It has been over three months since Nigeria confirmed its first COVID-19 case. In the battle against a crisis such as this, a number of essential services are required.
While health workers are easily recognised as essential services, there are other essential service providers who are easily ignored. On the list of overlooked essential service providers are journalists.
Although journalists are not easily recognised as essential services during crises, the governments of a number of foreign countries have put measures in place to support journalists during this time. In Australia, the Government announced a package of measures including tax relief to help sustain Australian media businesses as they do their vital work of keeping the community informed during the COVID-19 pandemic. In Canada, the Federal Government planned a $30-million COVID-19 awareness advertising campaign to support Canada’s struggling media industry during the pandemic. In Nigeria, the case is different.
In a survey which aimed to analyse the wellbeing of media personnel during the COVID-19 pandemic, some sobering developments were revealed. The research, conducted by BHM Research and Intelligence (BRI) in late April via an online survey revealed that despite the fact that there are measures put in place by the Nigerian Government to ensure the wellbeing of its citizens during this period, over 60% of the journalists are incognizant of how these measures apply to them. Also, 81% of the 200 respondents expressed their dissatisfaction with the Government’s measures to cushion the effects of the pandemic, with a large percentage believing that the Government can, and should do more, to help.
The report also revealed the poor income system within the Nigerian Press, currently, with the majority of the journalists revealing that their current remunerations were insufficient, a feature most apparent in light of the current situation. A number of publishers have revealed some drastic measures that had to be put in place for their businesses to survive. They include a reduction in print pagination, staff furloughing, a further reduction in salaries of employees and for one, a temporary shutdown of one of its growing publications. The circulation and advertising revenues of these newspapers have plummeted as more readers and advertisers continue to migrate to online and digital platforms.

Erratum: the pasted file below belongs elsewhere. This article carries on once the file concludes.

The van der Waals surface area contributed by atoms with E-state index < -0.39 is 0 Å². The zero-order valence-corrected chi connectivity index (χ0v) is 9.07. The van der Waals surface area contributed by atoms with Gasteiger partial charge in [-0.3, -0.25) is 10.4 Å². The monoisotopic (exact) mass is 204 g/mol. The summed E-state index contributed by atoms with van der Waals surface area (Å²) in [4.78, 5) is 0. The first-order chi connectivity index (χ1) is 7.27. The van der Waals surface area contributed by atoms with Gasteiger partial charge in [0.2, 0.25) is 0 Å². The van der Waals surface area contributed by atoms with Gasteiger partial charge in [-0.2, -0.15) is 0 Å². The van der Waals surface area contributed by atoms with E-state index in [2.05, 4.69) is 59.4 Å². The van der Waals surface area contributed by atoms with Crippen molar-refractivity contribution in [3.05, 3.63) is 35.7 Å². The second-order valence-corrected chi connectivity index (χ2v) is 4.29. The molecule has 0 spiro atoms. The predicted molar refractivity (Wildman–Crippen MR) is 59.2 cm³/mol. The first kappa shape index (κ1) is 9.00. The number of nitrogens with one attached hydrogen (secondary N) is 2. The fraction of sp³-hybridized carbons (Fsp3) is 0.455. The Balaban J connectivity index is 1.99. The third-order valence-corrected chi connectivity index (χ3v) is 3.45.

A number of media businesses have already begun to downsize .
As a result of this migration, a number of publishers have gotten with the times and begun to offer subscription services of their online content. The survey further confirmed that the sources of income of journalists have been hampered considerably with close to 60% losing between 40-80% of their sources of income, and others losing even more.
Despite the importance of journalists to society as a whole, the financial reward for their efforts is not commensurate with the services they render. Results from the survey further revealed that 70% of the respondents who have spent more than 5 years in their current places of employment still do not have the wherewithal to sufficiently provide for their families. Nigerian Journalism is categorised as one of the poorly paid professions in the country. On a number of occasions, the Nigerian Union of Journalists (NUJ) have come out to plead with the Federal Government to take urgent measures to increase the salaries of journalists and other media workers in the country.
The time has come for a paradigm shift in society’s view of the services rendered by journalists. There is a growing need for these essential service providers to be acknowledged, given the kind of services they render, the long hours they have to put into their work and the hazards they face.
BHM Research & Intelligence is an independent research unit of BHM.